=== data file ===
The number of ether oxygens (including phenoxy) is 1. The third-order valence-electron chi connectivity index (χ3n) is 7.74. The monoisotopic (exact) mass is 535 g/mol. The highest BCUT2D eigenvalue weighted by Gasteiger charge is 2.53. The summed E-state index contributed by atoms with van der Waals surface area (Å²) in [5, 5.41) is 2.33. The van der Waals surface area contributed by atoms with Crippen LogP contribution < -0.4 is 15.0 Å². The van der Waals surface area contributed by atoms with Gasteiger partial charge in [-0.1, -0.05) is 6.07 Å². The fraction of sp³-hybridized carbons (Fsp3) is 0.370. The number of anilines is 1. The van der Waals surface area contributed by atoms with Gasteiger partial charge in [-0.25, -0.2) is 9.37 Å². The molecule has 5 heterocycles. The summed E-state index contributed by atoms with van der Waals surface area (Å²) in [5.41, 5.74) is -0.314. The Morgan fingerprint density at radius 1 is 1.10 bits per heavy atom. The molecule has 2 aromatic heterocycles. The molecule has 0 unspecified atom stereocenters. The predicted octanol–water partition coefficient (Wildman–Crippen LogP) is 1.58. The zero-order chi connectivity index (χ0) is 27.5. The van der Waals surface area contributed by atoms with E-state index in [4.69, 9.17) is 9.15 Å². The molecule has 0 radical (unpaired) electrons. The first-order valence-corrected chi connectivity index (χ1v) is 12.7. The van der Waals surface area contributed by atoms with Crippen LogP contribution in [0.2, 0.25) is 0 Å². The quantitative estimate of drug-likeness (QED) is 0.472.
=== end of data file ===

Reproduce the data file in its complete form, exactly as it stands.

The number of ether oxygens (including phenoxy) is 1. The third-order valence-electron chi connectivity index (χ3n) is 7.74. The monoisotopic (exact) mass is 535 g/mol. The highest BCUT2D eigenvalue weighted by Gasteiger charge is 2.53. The summed E-state index contributed by atoms with van der Waals surface area (Å²) in [5, 5.41) is 2.33. The van der Waals surface area contributed by atoms with Crippen LogP contribution < -0.4 is 15.0 Å². The van der Waals surface area contributed by atoms with Gasteiger partial charge in [-0.1, -0.05) is 6.07 Å². The fraction of sp³-hybridized carbons (Fsp3) is 0.370. The number of anilines is 1. The van der Waals surface area contributed by atoms with Gasteiger partial charge in [-0.25, -0.2) is 9.37 Å². The molecule has 5 heterocycles. The summed E-state index contributed by atoms with van der Waals surface area (Å²) in [5.41, 5.74) is -0.314. The Morgan fingerprint density at radius 1 is 1.10 bits per heavy atom. The molecule has 2 aromatic heterocycles. The molecule has 0 unspecified atom stereocenters. The predicted octanol–water partition coefficient (Wildman–Crippen LogP) is 1.58. The zero-order chi connectivity index (χ0) is 27.5. The van der Waals surface area contributed by atoms with E-state index in [4.69, 9.17) is 9.15 Å². The molecule has 0 radical (unpaired) electrons. The first-order valence-corrected chi connectivity index (χ1v) is 12.7. The van der Waals surface area contributed by atoms with Crippen LogP contribution in [0.2, 0.25) is 0 Å². The quantitative estimate of drug-likeness (QED) is 0.472.